And they kept the "Center Auto Parts" sign up.

9 comments:

V Smoothe said...

The West Oakland industrial property pictured here, the Pacific Pipe factory, had a proposal for development a few years ago which would have replaced the existing building with condos on top of light industrial and commercial space. Although the project had overwhelming community support, the Mayor opposed it, and pulled the staff report on the matter when it was supposed to come to the Planning Commission, so the project was never even able to get a public hearing. The Mayor (and the West Oakland Councilmember) both said that the space should be preserved for industrial purposes only.

Gene said...

Great post. That bank building on Telegraph and Claremont is just ugly :-)

Alas, most heavy industry sites require extensive cleanup before they can be used for other purposes. The Habitat site on Edes was an auto salvage yard (AKA a brownfield), and they had to work with the state EPA and city and had tons of contaminated soil hauled out before we could build houses there.

The Cadillac dealership on Broadway has a lot of potential for reuse because it's such a class building. But a restaurant or other night-time use would have problems with headlights from cars coming off Piedmont Ave. shining in the front windows.

Coolhand Luke said...

Thanks blood, this is right up my alley. I was thinking maybe that corner lot u reffered to would function well as a performance space and cafe. I can see a stage right at the window with seating down beyond that. Gene's concerns about headlights are legit, but perhaps a mural on the glass (At least on the lower portion) could detract from the glare while adding a cool backdrop done by local artists. There are not enough performance venues in Oakland, particularly under 21 hangouts. I can see open mics and small performances there. Just a thot. I need you writing on my page too bruh. Wat do u want to see over at 38thnotes?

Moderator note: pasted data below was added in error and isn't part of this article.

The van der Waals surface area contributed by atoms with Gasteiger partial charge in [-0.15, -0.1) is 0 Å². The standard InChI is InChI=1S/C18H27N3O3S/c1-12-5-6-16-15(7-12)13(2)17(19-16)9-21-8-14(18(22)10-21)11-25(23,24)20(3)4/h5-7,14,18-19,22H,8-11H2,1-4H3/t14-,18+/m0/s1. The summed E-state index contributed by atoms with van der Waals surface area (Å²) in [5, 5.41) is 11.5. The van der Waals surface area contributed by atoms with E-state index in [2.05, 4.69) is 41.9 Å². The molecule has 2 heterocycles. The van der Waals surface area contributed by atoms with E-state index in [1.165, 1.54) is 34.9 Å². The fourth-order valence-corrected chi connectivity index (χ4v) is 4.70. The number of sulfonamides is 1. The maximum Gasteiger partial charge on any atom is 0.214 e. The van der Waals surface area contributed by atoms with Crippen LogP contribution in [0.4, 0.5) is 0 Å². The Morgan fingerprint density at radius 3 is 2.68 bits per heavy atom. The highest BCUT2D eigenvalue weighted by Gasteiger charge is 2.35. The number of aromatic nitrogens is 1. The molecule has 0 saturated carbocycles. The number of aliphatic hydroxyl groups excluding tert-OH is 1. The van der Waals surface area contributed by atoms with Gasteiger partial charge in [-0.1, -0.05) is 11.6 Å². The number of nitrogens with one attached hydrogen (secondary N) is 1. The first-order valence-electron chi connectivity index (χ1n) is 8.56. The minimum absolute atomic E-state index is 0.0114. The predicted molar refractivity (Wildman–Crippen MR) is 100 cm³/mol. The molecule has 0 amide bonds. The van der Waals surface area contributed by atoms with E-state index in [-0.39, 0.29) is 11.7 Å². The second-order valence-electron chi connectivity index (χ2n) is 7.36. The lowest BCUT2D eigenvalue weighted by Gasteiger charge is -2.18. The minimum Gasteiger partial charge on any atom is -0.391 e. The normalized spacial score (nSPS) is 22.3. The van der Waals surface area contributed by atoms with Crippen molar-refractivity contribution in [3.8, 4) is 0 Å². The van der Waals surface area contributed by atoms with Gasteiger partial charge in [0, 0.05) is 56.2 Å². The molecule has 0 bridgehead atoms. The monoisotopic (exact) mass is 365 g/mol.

Coolhand Luke said...

P.S. Potential names for that performance venue to preserve the history of the building:

The Cadillac Room
The Show Room

Crimson said...

V Smoothe: was it Brown or Dellums who opposed it? That's sort of what I meant by "overly rigid zoning regulations."

Luke: I read (and enjoy) your blog, I'm just not usually the commenting type. You know the Town way better than I do, so I usually learn something when I check out your site. (Like when you talked about 69 Ville--I always wondered where it was or what it became.) I was feeling your post about taco trucks too!

V Smoothe said...

Dellums. It was pretty early after he started - three months into his term, maybe?

Gentronation said...

Hello Oakland Streets writer. I am a new reader of your blog and love how you connect the evolution of streets and space to socio-political realties.

Wanted to connect with you about a project I am doing related to these issues. Where can I find your contact information? Or if you like, you can hit me up at gentronation@gmail.com

Pedestrianist said...

Hey, great blog.

I have to admit that I cross the water from the city very rarely because, well, it's a pain to navigate the East Bay without a car or bike.

But the other day I met some friends for a birthday thing at a restaurant on Broadway Auto Row, and was totally amazed at how walkable it was. There's tons of potential for more adaptive reuse, but what struck me was that the streetscape improvements preceded so much of it.

Here in SF we're only now talking about the Valencia St improvements, and that street has had very high pedestrian traffic for decades!

Thomas Morgan said...

great ideas and proposals for existing buildings. We are looking at this on a national scale at www.repotential.com and @repotential

Would love your input and participation!